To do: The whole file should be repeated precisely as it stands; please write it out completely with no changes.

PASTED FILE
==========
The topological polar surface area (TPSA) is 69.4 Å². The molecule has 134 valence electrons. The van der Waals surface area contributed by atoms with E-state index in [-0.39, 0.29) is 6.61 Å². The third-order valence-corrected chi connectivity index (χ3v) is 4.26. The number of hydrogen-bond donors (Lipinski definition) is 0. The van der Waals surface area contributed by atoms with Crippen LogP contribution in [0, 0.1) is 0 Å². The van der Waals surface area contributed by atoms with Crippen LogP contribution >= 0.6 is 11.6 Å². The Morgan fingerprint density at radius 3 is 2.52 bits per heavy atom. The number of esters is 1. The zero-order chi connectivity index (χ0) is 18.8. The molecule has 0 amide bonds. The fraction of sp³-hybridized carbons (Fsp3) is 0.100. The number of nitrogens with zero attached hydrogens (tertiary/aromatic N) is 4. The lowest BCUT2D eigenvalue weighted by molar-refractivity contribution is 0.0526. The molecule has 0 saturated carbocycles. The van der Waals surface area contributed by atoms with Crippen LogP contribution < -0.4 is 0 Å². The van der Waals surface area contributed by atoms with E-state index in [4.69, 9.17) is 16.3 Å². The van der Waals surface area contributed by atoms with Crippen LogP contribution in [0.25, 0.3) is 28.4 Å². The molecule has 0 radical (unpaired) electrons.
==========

The topological polar surface area (TPSA) is 69.4 Å². The molecule has 134 valence electrons. The van der Waals surface area contributed by atoms with E-state index in [-0.39, 0.29) is 6.61 Å². The third-order valence-corrected chi connectivity index (χ3v) is 4.26. The number of hydrogen-bond donors (Lipinski definition) is 0. The van der Waals surface area contributed by atoms with Crippen LogP contribution in [0, 0.1) is 0 Å². The van der Waals surface area contributed by atoms with Crippen LogP contribution >= 0.6 is 11.6 Å². The Morgan fingerprint density at radius 3 is 2.52 bits per heavy atom. The number of esters is 1. The zero-order chi connectivity index (χ0) is 18.8. The molecule has 0 amide bonds. The fraction of sp³-hybridized carbons (Fsp3) is 0.100. The number of nitrogens with zero attached hydrogens (tertiary/aromatic N) is 4. The lowest BCUT2D eigenvalue weighted by molar-refractivity contribution is 0.0526. The molecule has 0 saturated carbocycles. The van der Waals surface area contributed by atoms with Crippen LogP contribution < -0.4 is 0 Å². The van der Waals surface area contributed by atoms with E-state index in [4.69, 9.17) is 16.3 Å². The van der Waals surface area contributed by atoms with Crippen LogP contribution in [0.25, 0.3) is 28.4 Å². The molecule has 0 radical (unpaired) electrons.